I think the decision making is fine if you think the last month is now representative of Lamar going forward and you think you can swindle some GM into paying 2019 Lamar prices in a trade. No matter how hard it is to find a QB that could be a win if you're right.

 

Slide seems to think the last month is a big problem and is raising huge questions. I don't, but I also don't have a crystal ball to say that that's clearly wrong.


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#80 Slidemaster

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Posted 14 December 2021 - 05:21 PM

There is risk all around. I like the profile of Lamar even at massive prices over the alternatives. I think the only way to reach a different conclusion when considering everything is if you've got a fundamental flaw in your decision-making. In your case, I think you have completely incorrect assumptions about how probable it is to find the next QB, both for finding someone who's merely capable and especially someone who is down right good. And then if you do find that guy, you've got the same exact decision in a few years so the upside even if you get lucky and find a guy is very narrow.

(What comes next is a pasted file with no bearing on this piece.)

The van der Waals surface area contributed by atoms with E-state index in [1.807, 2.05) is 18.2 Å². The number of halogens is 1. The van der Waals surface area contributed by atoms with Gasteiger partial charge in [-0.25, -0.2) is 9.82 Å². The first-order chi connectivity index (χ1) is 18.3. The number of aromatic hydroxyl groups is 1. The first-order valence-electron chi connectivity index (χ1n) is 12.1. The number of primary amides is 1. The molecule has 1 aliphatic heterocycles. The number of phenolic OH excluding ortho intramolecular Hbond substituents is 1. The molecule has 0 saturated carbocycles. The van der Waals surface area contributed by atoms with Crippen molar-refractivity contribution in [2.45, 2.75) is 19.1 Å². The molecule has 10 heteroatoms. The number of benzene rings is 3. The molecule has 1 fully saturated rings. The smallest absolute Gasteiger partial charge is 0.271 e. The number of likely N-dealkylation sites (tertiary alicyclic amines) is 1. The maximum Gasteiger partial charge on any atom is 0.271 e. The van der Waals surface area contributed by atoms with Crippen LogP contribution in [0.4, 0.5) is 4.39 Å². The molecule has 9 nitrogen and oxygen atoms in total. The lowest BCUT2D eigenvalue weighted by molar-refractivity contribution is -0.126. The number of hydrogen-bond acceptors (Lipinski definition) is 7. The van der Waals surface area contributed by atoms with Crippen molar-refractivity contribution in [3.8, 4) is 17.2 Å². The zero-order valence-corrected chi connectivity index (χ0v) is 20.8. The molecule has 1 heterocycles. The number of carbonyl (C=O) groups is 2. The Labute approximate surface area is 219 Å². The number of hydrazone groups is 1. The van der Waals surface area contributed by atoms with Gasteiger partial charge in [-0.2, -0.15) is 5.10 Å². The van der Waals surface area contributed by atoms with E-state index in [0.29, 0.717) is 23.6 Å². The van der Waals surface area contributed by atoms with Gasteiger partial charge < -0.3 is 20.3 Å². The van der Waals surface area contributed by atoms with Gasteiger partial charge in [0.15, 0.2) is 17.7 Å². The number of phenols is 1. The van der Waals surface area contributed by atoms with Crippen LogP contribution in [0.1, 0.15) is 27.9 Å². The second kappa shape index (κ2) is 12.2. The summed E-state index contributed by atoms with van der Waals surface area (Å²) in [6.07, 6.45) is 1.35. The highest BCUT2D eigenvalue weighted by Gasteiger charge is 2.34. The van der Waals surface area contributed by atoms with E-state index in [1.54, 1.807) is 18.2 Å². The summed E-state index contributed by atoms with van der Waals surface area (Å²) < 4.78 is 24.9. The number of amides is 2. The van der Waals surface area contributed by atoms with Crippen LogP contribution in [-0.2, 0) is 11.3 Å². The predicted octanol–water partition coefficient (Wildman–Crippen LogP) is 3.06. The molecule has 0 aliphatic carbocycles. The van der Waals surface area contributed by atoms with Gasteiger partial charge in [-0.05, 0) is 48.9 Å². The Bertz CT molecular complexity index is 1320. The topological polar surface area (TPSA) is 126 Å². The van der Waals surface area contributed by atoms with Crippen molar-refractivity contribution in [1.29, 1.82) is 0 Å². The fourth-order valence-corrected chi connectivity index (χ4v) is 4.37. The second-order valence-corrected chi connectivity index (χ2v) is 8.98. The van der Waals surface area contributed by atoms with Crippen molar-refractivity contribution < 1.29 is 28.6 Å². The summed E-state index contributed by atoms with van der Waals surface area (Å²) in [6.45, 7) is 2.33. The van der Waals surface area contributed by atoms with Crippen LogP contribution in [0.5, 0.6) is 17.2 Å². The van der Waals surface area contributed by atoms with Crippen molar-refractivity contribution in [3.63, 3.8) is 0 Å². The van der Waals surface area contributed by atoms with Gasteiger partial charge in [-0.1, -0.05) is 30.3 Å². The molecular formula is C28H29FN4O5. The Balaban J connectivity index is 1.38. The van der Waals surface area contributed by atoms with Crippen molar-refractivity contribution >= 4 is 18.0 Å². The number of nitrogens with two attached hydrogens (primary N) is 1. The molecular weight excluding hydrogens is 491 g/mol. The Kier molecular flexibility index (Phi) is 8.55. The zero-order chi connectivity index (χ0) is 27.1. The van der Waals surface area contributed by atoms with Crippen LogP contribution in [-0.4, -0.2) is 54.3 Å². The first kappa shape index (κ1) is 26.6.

It'd be like if we were talking about going for it on 4th and 6 and you said "well it's a good decision because I've got a 75% chance of converting". If you did have a 75% chance of converting, then yeah, it's probably a reasonable decision to go for it. But you don't. The conversion rate is way lower than that. You're reaching the wrong conclusion because you have a flaw in your decision-making because of the bad inputs. You still might convert on that 4th and 6th, is the thing. It's not impossible. But it's just not as likely as you think it is.